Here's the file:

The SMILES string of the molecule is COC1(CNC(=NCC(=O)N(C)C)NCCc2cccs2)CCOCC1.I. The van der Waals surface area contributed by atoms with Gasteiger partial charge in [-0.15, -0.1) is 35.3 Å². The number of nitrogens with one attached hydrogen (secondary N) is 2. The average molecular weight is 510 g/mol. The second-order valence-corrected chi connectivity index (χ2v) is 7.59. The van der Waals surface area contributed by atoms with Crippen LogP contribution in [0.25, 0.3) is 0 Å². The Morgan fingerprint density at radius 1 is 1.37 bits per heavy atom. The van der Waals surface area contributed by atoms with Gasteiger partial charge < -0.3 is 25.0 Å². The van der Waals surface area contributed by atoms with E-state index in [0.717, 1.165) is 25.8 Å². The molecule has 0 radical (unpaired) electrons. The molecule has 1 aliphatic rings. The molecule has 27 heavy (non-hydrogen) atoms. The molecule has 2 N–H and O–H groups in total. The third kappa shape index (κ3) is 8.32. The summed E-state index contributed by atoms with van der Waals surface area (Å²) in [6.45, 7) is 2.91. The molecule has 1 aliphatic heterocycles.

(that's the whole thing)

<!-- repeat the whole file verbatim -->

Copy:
The SMILES string of the molecule is COC1(CNC(=NCC(=O)N(C)C)NCCc2cccs2)CCOCC1.I. The van der Waals surface area contributed by atoms with Gasteiger partial charge in [-0.15, -0.1) is 35.3 Å². The number of nitrogens with one attached hydrogen (secondary N) is 2. The average molecular weight is 510 g/mol. The second-order valence-corrected chi connectivity index (χ2v) is 7.59. The van der Waals surface area contributed by atoms with Crippen LogP contribution in [0.25, 0.3) is 0 Å². The Morgan fingerprint density at radius 1 is 1.37 bits per heavy atom. The van der Waals surface area contributed by atoms with Gasteiger partial charge < -0.3 is 25.0 Å². The van der Waals surface area contributed by atoms with E-state index in [0.717, 1.165) is 25.8 Å². The molecule has 0 radical (unpaired) electrons. The molecule has 1 aliphatic rings. The molecule has 27 heavy (non-hydrogen) atoms. The molecule has 2 N–H and O–H groups in total. The third kappa shape index (κ3) is 8.32. The summed E-state index contributed by atoms with van der Waals surface area (Å²) in [6.45, 7) is 2.91. The molecule has 1 aliphatic heterocycles.